The Killer Shrimp - The Killer Shrimp hardly looks like anything. It's gray and translucent, sparsely dressed and inconspicuous. But it catches fish. - Global FlyFisher

GFF logo



   
1

The Killer Shrimp


Published Jun 29th 2011

The Killer Shrimp hardly looks like anything. It's gray and translucent, sparsely dressed and inconspicuous. But it catches fish.

By ,

A killer

This modest fly may not look much... and actually isn't. But it's an efficient, generic fly of the kind that can look like anything you want, or rather anything the trout want.
Using three simple and widely available materials, it's able to be a shrimp as the name implies, but also a free swimming worm or even a small fish.

The fly was originally tied by Danish angler Rasmus Hansen, whose coastal sea trout seemed to like it, especially when the water was clear and calm and the fish were shy and picky. It became quite popular in Denmark for a while, but seems to have been forgotten again by many coastal anglers. We will give it a slight revival here.

The materials are really simple: rib, tail, body and hackle.
Since the tail is short and slender, it can be tied using almost any material you fancy. The original uses a hackle tip, and that makes good sense, since you have one on the hackle for every fly you tie. We have used Arctic fox in this version, which makes the tail a bit bushier, although it still has to be kept slim to be in harmony with the rest of the fly.
The body is plastic. Any clear plastic from a bag will do as long as it's thick enough. A single heavy, clear plastic bag will deliver material for hundreds if not thousands of flies. As Rasmus himself says: "A clear plastic bag from the local liquor store, the kind that takes a sixpack, is perfect". Here in Denmark we don't get brown paper bags in the liquor stores or convenience stores, but plastic, and this is from them days where plastic was PVC and not some thin, fragile, opaque, biodegradable film.

Bright conditions

The thicker the plastic, the less wraps you need to build the body, to a certain degree of course. You can of course also use some fancy fly tying material, sticky shell back or stuff that has been precut for your convenience, but plastic bag cut in narrow strips will do just fine - and be free.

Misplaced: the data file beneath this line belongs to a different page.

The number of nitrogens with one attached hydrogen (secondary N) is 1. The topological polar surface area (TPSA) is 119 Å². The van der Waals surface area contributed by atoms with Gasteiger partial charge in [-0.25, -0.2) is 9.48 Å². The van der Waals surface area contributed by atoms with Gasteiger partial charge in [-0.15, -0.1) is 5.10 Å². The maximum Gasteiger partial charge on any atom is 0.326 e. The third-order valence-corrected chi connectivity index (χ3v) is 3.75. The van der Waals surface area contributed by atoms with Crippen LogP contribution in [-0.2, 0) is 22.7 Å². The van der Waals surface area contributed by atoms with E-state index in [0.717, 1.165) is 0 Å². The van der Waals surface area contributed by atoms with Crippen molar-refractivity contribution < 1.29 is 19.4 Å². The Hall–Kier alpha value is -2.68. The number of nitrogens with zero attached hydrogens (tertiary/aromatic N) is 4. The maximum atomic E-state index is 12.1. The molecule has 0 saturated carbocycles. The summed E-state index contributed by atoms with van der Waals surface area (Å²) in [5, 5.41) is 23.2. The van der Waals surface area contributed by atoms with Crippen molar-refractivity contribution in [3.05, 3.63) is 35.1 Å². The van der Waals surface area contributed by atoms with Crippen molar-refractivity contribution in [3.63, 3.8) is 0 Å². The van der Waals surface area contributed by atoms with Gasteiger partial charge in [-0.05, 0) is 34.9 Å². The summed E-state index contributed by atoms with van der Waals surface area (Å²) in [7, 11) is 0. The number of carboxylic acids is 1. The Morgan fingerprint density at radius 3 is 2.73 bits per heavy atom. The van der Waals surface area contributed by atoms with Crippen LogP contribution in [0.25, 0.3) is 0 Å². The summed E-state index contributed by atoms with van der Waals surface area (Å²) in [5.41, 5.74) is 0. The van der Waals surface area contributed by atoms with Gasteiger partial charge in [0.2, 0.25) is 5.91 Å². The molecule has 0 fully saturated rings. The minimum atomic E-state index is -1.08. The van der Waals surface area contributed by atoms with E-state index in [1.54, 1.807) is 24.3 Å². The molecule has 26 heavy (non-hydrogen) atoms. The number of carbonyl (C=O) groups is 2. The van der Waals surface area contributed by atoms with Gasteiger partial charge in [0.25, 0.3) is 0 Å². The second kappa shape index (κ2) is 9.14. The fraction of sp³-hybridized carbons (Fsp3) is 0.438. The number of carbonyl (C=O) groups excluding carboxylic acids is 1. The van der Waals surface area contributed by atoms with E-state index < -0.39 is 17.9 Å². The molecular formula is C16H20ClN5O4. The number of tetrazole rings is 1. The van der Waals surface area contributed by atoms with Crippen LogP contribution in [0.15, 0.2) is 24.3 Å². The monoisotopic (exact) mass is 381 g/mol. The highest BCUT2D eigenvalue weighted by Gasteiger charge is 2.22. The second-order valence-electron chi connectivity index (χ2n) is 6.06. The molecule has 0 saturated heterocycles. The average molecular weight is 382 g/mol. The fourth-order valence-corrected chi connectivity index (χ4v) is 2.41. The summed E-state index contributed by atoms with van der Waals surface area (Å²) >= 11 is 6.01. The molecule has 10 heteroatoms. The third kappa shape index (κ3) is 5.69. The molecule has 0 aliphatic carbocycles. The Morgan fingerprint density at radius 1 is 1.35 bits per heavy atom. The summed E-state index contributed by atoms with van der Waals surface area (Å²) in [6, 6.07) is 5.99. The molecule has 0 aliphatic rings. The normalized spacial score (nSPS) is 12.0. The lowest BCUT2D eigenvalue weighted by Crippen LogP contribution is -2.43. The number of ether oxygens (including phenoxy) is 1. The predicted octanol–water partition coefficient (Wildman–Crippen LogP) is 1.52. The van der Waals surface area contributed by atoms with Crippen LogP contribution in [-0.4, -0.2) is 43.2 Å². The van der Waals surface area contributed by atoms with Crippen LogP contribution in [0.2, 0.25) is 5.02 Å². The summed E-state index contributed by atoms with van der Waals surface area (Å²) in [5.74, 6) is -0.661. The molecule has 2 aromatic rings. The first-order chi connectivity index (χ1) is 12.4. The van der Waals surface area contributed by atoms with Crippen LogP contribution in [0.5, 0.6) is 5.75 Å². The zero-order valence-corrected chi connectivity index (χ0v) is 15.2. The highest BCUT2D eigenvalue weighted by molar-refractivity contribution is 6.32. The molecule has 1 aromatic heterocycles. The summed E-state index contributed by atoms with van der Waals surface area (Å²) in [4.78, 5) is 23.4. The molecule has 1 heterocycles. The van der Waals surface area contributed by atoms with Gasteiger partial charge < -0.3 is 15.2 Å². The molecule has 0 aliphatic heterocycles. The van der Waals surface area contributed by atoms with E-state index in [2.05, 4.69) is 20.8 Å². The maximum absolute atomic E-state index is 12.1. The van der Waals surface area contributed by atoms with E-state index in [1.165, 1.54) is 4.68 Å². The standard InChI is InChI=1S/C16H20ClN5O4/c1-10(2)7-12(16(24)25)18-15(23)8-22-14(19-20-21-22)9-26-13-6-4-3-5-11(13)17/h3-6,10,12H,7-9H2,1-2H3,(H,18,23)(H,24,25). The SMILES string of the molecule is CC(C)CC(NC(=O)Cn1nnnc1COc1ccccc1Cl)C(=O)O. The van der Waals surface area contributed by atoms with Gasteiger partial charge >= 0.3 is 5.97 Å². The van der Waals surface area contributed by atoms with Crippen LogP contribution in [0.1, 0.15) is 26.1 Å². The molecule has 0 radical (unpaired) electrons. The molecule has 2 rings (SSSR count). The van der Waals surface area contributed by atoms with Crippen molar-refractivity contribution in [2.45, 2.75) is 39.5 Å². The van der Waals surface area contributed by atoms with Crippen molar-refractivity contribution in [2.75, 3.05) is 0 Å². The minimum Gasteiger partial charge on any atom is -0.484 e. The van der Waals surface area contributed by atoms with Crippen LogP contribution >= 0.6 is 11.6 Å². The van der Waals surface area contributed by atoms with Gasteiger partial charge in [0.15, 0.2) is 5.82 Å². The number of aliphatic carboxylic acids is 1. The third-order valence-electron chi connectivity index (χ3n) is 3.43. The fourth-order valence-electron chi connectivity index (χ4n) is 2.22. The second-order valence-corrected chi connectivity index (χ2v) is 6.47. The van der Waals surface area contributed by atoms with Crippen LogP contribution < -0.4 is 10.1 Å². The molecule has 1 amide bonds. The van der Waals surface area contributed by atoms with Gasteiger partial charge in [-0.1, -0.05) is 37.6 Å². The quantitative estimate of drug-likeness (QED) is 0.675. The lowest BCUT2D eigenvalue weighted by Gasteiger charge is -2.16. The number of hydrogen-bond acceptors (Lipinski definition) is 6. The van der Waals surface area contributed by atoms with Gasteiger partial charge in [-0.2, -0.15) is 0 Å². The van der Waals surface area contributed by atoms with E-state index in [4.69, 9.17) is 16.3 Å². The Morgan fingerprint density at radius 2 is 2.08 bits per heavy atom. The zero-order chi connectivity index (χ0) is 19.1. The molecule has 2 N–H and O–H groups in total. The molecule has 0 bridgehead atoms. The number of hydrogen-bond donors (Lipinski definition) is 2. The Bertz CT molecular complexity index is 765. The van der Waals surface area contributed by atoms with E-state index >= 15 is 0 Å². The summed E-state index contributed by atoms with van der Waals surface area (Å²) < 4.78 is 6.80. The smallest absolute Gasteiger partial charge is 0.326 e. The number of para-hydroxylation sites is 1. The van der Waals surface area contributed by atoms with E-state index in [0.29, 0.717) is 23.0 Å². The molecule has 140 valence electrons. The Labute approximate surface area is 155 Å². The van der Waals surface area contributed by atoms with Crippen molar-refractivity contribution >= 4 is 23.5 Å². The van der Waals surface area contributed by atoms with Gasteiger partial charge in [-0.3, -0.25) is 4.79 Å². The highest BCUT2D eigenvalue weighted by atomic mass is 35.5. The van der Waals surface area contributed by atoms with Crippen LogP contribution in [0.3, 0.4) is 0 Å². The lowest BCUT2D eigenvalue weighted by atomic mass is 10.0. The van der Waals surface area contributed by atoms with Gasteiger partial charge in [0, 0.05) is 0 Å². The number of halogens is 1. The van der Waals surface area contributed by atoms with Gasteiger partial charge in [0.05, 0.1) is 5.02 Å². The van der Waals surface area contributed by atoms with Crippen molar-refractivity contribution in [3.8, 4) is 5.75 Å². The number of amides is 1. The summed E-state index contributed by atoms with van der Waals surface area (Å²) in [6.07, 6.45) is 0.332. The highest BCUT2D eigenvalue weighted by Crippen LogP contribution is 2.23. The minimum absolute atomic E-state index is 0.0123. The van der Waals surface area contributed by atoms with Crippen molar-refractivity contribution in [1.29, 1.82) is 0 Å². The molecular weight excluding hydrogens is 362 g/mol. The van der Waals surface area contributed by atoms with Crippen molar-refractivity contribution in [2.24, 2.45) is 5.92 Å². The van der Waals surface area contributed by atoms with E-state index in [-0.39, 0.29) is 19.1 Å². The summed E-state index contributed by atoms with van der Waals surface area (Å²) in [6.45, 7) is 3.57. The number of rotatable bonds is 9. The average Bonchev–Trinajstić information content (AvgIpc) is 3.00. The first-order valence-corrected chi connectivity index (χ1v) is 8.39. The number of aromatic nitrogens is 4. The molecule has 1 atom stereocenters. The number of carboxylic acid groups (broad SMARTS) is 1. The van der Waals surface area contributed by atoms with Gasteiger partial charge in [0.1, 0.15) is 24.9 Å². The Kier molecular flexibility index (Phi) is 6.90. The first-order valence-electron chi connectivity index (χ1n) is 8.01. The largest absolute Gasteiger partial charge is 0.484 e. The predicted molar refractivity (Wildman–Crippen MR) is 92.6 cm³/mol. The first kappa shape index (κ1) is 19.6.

Killer Shrimp
TypeCold saltwater fly
Originator
Rasmus Hansen
Difficulty
Easy
Target species
Sea trout (sea run)

Materials
Hookthin wire, down eye streamer size 6-4-2
Threadwhite 6/0
Weightlead wire substitute
Taila grizzly hackle tip, grizzly barbs or a thin bunch of gray Arctic fox
Ribclear mono
Body2-4 mm (1/10-1/8 or so of an inch) wide clear plastic strip
Headvarnished tying thread






Tying instructions

A key to the skinny appearance of this fly is to use half a hackle... and that's not half length, but split down the middle! In reality we don't split it, but just remove the barbs on one side. This makes it much easier to tie in the hackle on the hard and smooth body and also makes the fly a lot less bushy.


Fish the fly in long, steady strips - 2-3 feet or a meter at a time - and dress it on a heavier hook and/or with some lead wire in the front to get it down in deeper water.

Considering a Killer Shrimp?




Want to comment this page? Fill out the form below.
Comment
Only comments
in English
are accepted!

Comentarios en Ingles
solamente, por favor!

Your name Your email
Anonymize my information. Name and email will not be shown with comment.
Notify me on new comments to this article on the above email-address.
You don't have to comment to start or stop notifications.

All comments will be screened by the GFF staff before publication.
No HTML, images, ads or links, please - we do not publish such comments...
And only English language comments will be published.
Name and email is optional but recommended.
The email will be shown in a disguised form in the final comment to protect you against spam
You can see other public comments on this page

 

Part of the theme:
Tying shrimp flies
How to tie the best shrimp fly patterns. Imitations of shrimp for saltwater fishing for bonefish, sea trout and many more fish that eat shrimps.